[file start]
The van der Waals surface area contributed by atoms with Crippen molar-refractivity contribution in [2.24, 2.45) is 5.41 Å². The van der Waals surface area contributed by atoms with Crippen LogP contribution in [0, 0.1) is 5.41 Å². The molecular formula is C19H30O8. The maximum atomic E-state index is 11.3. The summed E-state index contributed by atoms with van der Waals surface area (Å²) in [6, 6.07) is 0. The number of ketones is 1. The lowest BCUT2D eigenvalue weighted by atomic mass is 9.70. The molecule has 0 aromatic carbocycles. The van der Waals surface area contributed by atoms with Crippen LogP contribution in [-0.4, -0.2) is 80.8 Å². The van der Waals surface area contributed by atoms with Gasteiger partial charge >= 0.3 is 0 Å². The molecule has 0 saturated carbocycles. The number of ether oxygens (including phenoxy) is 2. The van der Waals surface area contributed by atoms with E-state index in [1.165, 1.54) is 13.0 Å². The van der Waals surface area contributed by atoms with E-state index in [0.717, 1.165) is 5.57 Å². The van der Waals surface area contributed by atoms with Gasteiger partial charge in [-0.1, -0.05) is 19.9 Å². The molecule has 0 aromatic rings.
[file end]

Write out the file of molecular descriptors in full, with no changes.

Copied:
The van der Waals surface area contributed by atoms with Crippen molar-refractivity contribution in [2.24, 2.45) is 5.41 Å². The van der Waals surface area contributed by atoms with Crippen LogP contribution in [0, 0.1) is 5.41 Å². The molecular formula is C19H30O8. The maximum atomic E-state index is 11.3. The summed E-state index contributed by atoms with van der Waals surface area (Å²) in [6, 6.07) is 0. The number of ketones is 1. The lowest BCUT2D eigenvalue weighted by atomic mass is 9.70. The molecule has 0 aromatic carbocycles. The van der Waals surface area contributed by atoms with Crippen LogP contribution in [-0.4, -0.2) is 80.8 Å². The van der Waals surface area contributed by atoms with Gasteiger partial charge >= 0.3 is 0 Å². The molecule has 0 saturated carbocycles. The number of ether oxygens (including phenoxy) is 2. The van der Waals surface area contributed by atoms with E-state index in [1.165, 1.54) is 13.0 Å². The van der Waals surface area contributed by atoms with E-state index in [0.717, 1.165) is 5.57 Å². The van der Waals surface area contributed by atoms with Gasteiger partial charge in [-0.1, -0.05) is 19.9 Å². The molecule has 0 aromatic rings.